A page break follows this last line, and it really isn't a good place for one. I feel like I've commented once or twice already that this author tends to overuse the page break device. Usually it's a device that's reserved for changing scenes or switching characters or jumping time forward somewhat, or else it just divides a large chapter into more manageable chunks. This scene is only a couple of paragraphs long, and there isn't enough happening here to justify changing scenes suddenly like this. In fact, it really isn't a change of scene at all; in the next paragraph we have Celestia setting up the picnic she brought on a table in a nearby gazebo. It may be skipping time a bit, but not enough to justify this sparse amount of text getting its own dedicated subchapter. He could have easily eliminated the page break here and just plunged right into the next paragraph and it would have been fine.

Anyway, Celestia has carefully picked out some of her husband's favorite foods and has evidently put a lot of thought and effort into this meal she put together for him. In the past they have had their best conversations over meals, and she seems to be hoping that this will coax him into talking to her a bit about whatever is going on his head.

>Eating was always a time when they did their best talking. It helped with digestion, Father Clemens claimed.
I get what is being said here; Father Clemens claims that talking helps with digestion. However, the way it's worded it sounds more like he's saying that eating helps with digestion, which is rather silly. Tweak the wording a bit here and it should be fine.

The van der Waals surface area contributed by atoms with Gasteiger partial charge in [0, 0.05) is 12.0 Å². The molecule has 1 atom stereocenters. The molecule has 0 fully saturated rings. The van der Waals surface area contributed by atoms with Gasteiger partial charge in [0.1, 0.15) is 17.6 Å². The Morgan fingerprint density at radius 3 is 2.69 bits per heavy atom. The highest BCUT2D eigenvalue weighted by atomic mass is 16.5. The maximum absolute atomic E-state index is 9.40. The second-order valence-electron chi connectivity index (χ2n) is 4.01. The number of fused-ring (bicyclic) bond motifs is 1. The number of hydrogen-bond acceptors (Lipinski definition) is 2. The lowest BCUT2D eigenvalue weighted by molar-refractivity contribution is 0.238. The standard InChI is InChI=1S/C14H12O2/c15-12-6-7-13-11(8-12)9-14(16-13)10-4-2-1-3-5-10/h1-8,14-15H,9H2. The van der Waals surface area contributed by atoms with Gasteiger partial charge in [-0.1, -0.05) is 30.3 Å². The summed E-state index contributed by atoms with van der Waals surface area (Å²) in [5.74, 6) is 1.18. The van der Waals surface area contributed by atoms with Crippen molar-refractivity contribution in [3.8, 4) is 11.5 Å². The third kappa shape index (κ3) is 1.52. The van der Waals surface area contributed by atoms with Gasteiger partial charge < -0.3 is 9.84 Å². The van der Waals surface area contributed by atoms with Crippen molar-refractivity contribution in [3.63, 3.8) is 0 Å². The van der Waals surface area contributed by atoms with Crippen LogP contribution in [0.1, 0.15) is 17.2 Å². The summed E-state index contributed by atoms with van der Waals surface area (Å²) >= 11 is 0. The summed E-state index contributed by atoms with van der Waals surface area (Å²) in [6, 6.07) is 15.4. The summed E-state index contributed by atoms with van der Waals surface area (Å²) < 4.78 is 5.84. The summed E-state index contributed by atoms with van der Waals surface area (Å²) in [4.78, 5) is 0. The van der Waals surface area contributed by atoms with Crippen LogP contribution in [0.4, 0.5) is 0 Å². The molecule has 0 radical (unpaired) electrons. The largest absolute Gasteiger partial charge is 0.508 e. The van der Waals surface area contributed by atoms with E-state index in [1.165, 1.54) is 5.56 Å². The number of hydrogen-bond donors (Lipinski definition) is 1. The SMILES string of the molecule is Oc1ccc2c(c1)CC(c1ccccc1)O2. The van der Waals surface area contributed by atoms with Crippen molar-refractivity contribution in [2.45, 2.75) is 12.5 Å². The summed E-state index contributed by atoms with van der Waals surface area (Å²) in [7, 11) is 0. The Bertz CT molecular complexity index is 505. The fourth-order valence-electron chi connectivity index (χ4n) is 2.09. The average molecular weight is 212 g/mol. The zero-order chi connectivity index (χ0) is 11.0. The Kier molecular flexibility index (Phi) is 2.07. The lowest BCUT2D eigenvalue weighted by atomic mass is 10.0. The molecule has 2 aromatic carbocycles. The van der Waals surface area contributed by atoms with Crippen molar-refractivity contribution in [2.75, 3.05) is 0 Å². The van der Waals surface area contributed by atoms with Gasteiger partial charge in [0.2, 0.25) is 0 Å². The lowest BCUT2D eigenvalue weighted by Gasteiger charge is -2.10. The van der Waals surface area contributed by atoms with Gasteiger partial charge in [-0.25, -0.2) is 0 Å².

Meanwhile, instead of talking, Gareth sits there stuffing his craw, either oblivious to Celestia or deliberately ignoring her because he knows she wants to talk and he isn't ready to. Instead of eating, she studies his face for a while under the light of the magic spell she cast to illuminate the gazebo.

>He wasn't attracted to her anymore. That hurt. He tried to hide it... but... it wasn' enough for her. Gareth was still every bit the ruggedly handsome man she remembered. Even when living rough he took care of himself, trimming his blonde beard and hair. He bathed daily, washed his clothes, but he never lost that heady scent of wood and leather that was ingrained into him. Celestia stopped herself from sniffing too deeply.
There's a 't' missing from the end of "wasn't." Spellcheck, nigger. Otherwise, though, this is pretty decent. The characters' behavior here is natural and I like the way Celestia's thoughts are handled. She's melancholy without being over-the-top emo about it, and I appreciate the author showing the proper amount of restraint here. She just sort of watches him eat and notices things about him that she's noticed in the past. This isn't the mindless horny devotion of a schoolgirl in love nor is it a lot of over the top angsty brooding about how their relationship has gone south; she's just quietly appraising the qualities of the man she loves. They've hit a rough patch and she's sad about it, but inwardly she believes that they can work through it.

That said, one thing I think this story could do that it isn't doing is explore what kinds of problems the human-horse relationship issue might cause for Celestia as well as Gareth, or might have caused for her in the past. Gareth's problem here is fairly obvious: he still loves his wife, but he finds he's no longer attracted to her because she is a horse for crying out loud. But what's interesting is that the author seems to assume the same issue wouldn't work in reverse. Celestia would have found herself in Gareth's position when she came to England initially. It was slightly different because she was in a human body and maybe that messed with her hormones and attractions and whatnot, but still; should we just take it as a given that she would have found Gareth's gangly, semi-hairless simian form instantly appealing?